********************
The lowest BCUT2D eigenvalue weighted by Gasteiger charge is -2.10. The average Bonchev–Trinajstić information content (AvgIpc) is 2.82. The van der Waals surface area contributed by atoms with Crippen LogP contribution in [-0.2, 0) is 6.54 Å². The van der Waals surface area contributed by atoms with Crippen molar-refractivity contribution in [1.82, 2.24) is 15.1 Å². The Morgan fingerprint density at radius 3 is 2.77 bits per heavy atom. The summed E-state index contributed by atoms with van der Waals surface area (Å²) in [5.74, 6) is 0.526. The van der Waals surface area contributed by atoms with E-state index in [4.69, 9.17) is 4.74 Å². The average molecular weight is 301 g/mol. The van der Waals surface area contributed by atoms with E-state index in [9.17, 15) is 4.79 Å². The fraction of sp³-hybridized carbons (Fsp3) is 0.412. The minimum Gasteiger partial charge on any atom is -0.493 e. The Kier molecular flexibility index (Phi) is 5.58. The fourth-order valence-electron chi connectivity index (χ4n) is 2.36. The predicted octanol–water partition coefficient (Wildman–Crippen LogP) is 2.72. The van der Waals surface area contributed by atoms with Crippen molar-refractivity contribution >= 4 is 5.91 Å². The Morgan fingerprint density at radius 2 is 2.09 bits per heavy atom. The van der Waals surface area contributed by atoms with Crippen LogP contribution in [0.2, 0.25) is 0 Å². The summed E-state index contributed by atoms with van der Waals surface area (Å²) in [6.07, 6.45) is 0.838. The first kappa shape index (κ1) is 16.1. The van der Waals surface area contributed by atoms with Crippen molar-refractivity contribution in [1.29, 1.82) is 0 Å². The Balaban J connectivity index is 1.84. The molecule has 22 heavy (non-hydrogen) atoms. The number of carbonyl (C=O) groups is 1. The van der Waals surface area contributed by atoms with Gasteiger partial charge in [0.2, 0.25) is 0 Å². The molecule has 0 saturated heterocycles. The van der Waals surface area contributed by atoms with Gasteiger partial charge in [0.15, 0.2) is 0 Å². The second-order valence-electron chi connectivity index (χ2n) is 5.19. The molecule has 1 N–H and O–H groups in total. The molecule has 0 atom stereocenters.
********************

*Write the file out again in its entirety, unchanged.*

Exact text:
The lowest BCUT2D eigenvalue weighted by Gasteiger charge is -2.10. The average Bonchev–Trinajstić information content (AvgIpc) is 2.82. The van der Waals surface area contributed by atoms with Crippen LogP contribution in [-0.2, 0) is 6.54 Å². The van der Waals surface area contributed by atoms with Crippen molar-refractivity contribution in [1.82, 2.24) is 15.1 Å². The Morgan fingerprint density at radius 3 is 2.77 bits per heavy atom. The summed E-state index contributed by atoms with van der Waals surface area (Å²) in [5.74, 6) is 0.526. The van der Waals surface area contributed by atoms with E-state index in [4.69, 9.17) is 4.74 Å². The average molecular weight is 301 g/mol. The van der Waals surface area contributed by atoms with E-state index in [9.17, 15) is 4.79 Å². The fraction of sp³-hybridized carbons (Fsp3) is 0.412. The minimum Gasteiger partial charge on any atom is -0.493 e. The Kier molecular flexibility index (Phi) is 5.58. The fourth-order valence-electron chi connectivity index (χ4n) is 2.36. The predicted octanol–water partition coefficient (Wildman–Crippen LogP) is 2.72. The van der Waals surface area contributed by atoms with Crippen molar-refractivity contribution >= 4 is 5.91 Å². The Morgan fingerprint density at radius 2 is 2.09 bits per heavy atom. The van der Waals surface area contributed by atoms with Crippen LogP contribution in [0.2, 0.25) is 0 Å². The summed E-state index contributed by atoms with van der Waals surface area (Å²) in [6.07, 6.45) is 0.838. The first kappa shape index (κ1) is 16.1. The van der Waals surface area contributed by atoms with Crippen molar-refractivity contribution in [1.29, 1.82) is 0 Å². The Balaban J connectivity index is 1.84. The molecule has 22 heavy (non-hydrogen) atoms. The number of carbonyl (C=O) groups is 1. The van der Waals surface area contributed by atoms with Gasteiger partial charge in [0.2, 0.25) is 0 Å². The molecule has 0 saturated heterocycles. The van der Waals surface area contributed by atoms with Gasteiger partial charge in [0.15, 0.2) is 0 Å². The second-order valence-electron chi connectivity index (χ2n) is 5.19. The molecule has 1 N–H and O–H groups in total. The molecule has 0 atom stereocenters.